Sunken remains of a steamship lying on the Key Largo reef for more than a century now have an official name -- the Hannah M. Bell.
Archaeologists with the federal Office of National Marine Sanctuaries confirmed this week that everything known about the shipwreck matches up with recorded descriptions of the Hannah M. Bell, which sunk on April 4, 1911.
"Similar to the way detectives use forensic information to solve a crime, we compared the dimensions and construction characteristics of the shipwreck ... with historic shipping records in order to solve this mystery," said Matthew Lawrence, Stellwagen Bank National Marine Sanctuary maritime archaeologist and the project's principal investigator.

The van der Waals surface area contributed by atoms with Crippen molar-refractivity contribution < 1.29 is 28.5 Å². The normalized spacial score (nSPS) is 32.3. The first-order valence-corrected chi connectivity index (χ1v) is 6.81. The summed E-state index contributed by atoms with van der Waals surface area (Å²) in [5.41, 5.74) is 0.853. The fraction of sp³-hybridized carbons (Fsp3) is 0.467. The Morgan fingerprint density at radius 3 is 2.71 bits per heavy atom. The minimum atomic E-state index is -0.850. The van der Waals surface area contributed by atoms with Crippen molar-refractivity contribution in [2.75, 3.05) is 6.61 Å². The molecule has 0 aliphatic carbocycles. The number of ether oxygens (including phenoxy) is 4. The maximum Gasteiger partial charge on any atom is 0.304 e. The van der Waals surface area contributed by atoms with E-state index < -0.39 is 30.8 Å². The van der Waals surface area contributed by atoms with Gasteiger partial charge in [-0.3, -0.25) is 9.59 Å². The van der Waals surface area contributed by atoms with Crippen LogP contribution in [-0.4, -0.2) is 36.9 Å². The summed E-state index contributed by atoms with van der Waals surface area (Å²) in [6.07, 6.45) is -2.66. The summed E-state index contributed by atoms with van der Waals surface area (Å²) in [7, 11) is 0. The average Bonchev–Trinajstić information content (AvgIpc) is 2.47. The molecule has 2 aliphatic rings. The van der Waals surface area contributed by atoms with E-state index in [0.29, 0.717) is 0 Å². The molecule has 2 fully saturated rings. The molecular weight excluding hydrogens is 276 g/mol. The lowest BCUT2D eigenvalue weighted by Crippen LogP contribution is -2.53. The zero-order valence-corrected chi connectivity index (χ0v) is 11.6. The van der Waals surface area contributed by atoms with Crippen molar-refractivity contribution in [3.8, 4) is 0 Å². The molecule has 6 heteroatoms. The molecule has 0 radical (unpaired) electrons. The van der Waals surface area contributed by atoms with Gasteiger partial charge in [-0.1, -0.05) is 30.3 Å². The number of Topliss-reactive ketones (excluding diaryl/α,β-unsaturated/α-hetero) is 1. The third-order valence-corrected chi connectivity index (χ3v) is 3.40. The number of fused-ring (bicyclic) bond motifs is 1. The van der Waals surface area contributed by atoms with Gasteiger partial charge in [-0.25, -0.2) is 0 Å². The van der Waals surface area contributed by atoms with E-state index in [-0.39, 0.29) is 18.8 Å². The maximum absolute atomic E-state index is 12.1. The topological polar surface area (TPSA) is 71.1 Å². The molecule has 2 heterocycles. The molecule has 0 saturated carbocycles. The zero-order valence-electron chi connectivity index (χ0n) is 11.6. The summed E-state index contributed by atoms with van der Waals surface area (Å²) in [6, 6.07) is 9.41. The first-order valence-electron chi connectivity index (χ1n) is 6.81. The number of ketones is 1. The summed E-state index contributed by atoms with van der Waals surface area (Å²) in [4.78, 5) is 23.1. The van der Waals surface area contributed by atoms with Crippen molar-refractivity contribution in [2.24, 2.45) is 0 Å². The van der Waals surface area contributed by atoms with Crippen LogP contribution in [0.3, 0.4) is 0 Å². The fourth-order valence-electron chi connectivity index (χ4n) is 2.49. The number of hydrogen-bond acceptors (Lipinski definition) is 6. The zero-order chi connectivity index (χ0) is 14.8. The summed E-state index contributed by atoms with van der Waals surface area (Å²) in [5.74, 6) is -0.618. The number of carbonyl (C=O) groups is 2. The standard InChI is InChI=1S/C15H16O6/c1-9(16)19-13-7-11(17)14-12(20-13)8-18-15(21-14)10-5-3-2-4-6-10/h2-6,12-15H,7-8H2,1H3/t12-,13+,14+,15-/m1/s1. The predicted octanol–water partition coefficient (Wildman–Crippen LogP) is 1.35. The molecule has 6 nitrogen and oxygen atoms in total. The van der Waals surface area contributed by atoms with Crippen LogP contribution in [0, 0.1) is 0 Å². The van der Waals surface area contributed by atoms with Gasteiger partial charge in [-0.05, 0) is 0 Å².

"Measurements of the shipwreck and the records for Hannah M. Bell were virtually identical, as were the reported sinking location and the actual location of the wreck," he said.
Four scientifically trained divers from the National Association of Black Scuba Divers volunteered three days of underwater charting in September to help in the last phase of identifying the remains.
The shipwreck, at mooring buoy E-7 inside the Elbow Sanctuary Preservation Area six miles offshore, is known locally as Mike's Wreck in honor of a popular scuba instructor who died while diving.
The 315-foot, steel-hulled cargo steamship was built in England in 1893, and named for the woman who christened it. Both the steam engines and other valuable pieces were recovered by salvagers.
The steamship was headed to Mexico with a load of coal when it went down after hitting a reef, now know as The Elbow. All crew members escaped.